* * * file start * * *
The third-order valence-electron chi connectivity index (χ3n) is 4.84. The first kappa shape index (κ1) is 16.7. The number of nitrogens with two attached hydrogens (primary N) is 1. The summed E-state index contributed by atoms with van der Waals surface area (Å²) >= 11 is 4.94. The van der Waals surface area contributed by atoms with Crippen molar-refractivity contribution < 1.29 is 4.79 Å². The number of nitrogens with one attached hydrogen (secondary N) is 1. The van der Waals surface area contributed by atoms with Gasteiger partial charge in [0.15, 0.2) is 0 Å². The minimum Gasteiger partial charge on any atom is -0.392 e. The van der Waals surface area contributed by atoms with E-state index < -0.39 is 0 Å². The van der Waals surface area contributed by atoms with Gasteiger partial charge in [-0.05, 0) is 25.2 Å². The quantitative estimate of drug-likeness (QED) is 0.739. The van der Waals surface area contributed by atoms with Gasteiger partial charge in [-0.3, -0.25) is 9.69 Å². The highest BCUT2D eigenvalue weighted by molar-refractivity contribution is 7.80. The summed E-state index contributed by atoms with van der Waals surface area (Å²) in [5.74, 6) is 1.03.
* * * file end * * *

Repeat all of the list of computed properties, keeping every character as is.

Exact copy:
The third-order valence-electron chi connectivity index (χ3n) is 4.84. The first kappa shape index (κ1) is 16.7. The number of nitrogens with two attached hydrogens (primary N) is 1. The summed E-state index contributed by atoms with van der Waals surface area (Å²) >= 11 is 4.94. The van der Waals surface area contributed by atoms with Crippen molar-refractivity contribution < 1.29 is 4.79 Å². The number of nitrogens with one attached hydrogen (secondary N) is 1. The van der Waals surface area contributed by atoms with Gasteiger partial charge in [0.15, 0.2) is 0 Å². The minimum Gasteiger partial charge on any atom is -0.392 e. The van der Waals surface area contributed by atoms with E-state index < -0.39 is 0 Å². The van der Waals surface area contributed by atoms with Gasteiger partial charge in [-0.05, 0) is 25.2 Å². The quantitative estimate of drug-likeness (QED) is 0.739. The van der Waals surface area contributed by atoms with Gasteiger partial charge in [-0.3, -0.25) is 9.69 Å². The highest BCUT2D eigenvalue weighted by molar-refractivity contribution is 7.80. The summed E-state index contributed by atoms with van der Waals surface area (Å²) in [5.74, 6) is 1.03.